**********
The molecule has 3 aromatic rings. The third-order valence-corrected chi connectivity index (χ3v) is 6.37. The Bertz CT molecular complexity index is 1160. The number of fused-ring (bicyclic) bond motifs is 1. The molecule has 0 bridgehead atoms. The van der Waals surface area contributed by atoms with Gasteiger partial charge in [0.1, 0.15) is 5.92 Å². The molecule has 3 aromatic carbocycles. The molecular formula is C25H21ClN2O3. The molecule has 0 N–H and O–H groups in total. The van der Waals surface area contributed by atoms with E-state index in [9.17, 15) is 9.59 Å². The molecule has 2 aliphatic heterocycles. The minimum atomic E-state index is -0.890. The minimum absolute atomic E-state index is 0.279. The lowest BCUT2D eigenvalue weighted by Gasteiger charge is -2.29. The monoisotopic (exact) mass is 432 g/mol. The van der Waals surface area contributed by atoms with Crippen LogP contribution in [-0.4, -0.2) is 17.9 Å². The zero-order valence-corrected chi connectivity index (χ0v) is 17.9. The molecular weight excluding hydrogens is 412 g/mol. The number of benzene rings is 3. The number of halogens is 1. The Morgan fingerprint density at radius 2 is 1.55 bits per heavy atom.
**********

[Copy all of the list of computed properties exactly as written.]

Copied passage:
The molecule has 3 aromatic rings. The third-order valence-corrected chi connectivity index (χ3v) is 6.37. The Bertz CT molecular complexity index is 1160. The number of fused-ring (bicyclic) bond motifs is 1. The molecule has 0 bridgehead atoms. The van der Waals surface area contributed by atoms with Gasteiger partial charge in [0.1, 0.15) is 5.92 Å². The molecule has 3 aromatic carbocycles. The molecular formula is C25H21ClN2O3. The molecule has 0 N–H and O–H groups in total. The van der Waals surface area contributed by atoms with E-state index in [9.17, 15) is 9.59 Å². The molecule has 2 aliphatic heterocycles. The minimum atomic E-state index is -0.890. The minimum absolute atomic E-state index is 0.279. The lowest BCUT2D eigenvalue weighted by Gasteiger charge is -2.29. The monoisotopic (exact) mass is 432 g/mol. The van der Waals surface area contributed by atoms with Crippen LogP contribution in [-0.4, -0.2) is 17.9 Å². The zero-order valence-corrected chi connectivity index (χ0v) is 17.9. The molecular weight excluding hydrogens is 412 g/mol. The number of benzene rings is 3. The number of halogens is 1. The Morgan fingerprint density at radius 2 is 1.55 bits per heavy atom.